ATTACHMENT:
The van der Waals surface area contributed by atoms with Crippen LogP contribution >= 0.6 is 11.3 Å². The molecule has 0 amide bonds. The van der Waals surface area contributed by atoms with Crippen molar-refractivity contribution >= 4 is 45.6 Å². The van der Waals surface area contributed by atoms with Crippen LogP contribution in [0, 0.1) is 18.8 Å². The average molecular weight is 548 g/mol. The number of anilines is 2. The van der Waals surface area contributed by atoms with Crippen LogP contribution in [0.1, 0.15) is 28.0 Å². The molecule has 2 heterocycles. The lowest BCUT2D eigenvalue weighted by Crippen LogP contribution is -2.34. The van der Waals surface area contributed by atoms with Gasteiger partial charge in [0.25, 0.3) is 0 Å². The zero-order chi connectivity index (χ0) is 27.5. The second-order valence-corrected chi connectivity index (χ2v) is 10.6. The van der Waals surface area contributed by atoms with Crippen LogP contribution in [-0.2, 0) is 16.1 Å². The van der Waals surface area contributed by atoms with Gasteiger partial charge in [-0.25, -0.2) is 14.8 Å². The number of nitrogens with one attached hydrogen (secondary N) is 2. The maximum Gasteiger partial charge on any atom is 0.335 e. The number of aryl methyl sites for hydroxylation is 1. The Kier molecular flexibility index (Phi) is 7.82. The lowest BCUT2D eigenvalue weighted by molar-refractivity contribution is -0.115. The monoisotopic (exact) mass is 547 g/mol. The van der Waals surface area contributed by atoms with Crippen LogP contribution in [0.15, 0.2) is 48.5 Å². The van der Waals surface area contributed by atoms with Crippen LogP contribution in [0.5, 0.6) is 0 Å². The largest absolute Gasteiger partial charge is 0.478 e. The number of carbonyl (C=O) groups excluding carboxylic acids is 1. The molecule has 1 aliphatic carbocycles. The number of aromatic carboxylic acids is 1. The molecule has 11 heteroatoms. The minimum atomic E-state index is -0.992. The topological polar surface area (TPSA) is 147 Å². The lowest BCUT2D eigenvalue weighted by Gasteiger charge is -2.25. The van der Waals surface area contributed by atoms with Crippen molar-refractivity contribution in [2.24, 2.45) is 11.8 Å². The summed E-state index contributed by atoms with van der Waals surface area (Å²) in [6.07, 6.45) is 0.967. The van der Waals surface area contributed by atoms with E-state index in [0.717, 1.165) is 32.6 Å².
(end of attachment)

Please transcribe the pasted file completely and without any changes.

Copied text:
The van der Waals surface area contributed by atoms with Crippen LogP contribution >= 0.6 is 11.3 Å². The molecule has 0 amide bonds. The van der Waals surface area contributed by atoms with Crippen molar-refractivity contribution >= 4 is 45.6 Å². The van der Waals surface area contributed by atoms with Crippen LogP contribution in [0, 0.1) is 18.8 Å². The average molecular weight is 548 g/mol. The number of anilines is 2. The van der Waals surface area contributed by atoms with Crippen LogP contribution in [0.1, 0.15) is 28.0 Å². The molecule has 2 heterocycles. The lowest BCUT2D eigenvalue weighted by Crippen LogP contribution is -2.34. The van der Waals surface area contributed by atoms with Gasteiger partial charge in [0.25, 0.3) is 0 Å². The zero-order chi connectivity index (χ0) is 27.5. The second-order valence-corrected chi connectivity index (χ2v) is 10.6. The van der Waals surface area contributed by atoms with Crippen LogP contribution in [-0.2, 0) is 16.1 Å². The van der Waals surface area contributed by atoms with Gasteiger partial charge in [-0.25, -0.2) is 14.8 Å². The number of nitrogens with one attached hydrogen (secondary N) is 2. The maximum Gasteiger partial charge on any atom is 0.335 e. The number of aryl methyl sites for hydroxylation is 1. The Kier molecular flexibility index (Phi) is 7.82. The lowest BCUT2D eigenvalue weighted by molar-refractivity contribution is -0.115. The monoisotopic (exact) mass is 547 g/mol. The van der Waals surface area contributed by atoms with Crippen LogP contribution in [0.15, 0.2) is 48.5 Å². The van der Waals surface area contributed by atoms with Crippen LogP contribution in [0.5, 0.6) is 0 Å². The largest absolute Gasteiger partial charge is 0.478 e. The number of carbonyl (C=O) groups excluding carboxylic acids is 1. The molecule has 1 aliphatic carbocycles. The number of aromatic carboxylic acids is 1. The molecule has 11 heteroatoms. The minimum atomic E-state index is -0.992. The topological polar surface area (TPSA) is 147 Å². The lowest BCUT2D eigenvalue weighted by Gasteiger charge is -2.25. The van der Waals surface area contributed by atoms with Crippen molar-refractivity contribution in [2.24, 2.45) is 11.8 Å². The summed E-state index contributed by atoms with van der Waals surface area (Å²) in [6.07, 6.45) is 0.967. The van der Waals surface area contributed by atoms with E-state index in [0.717, 1.165) is 32.6 Å².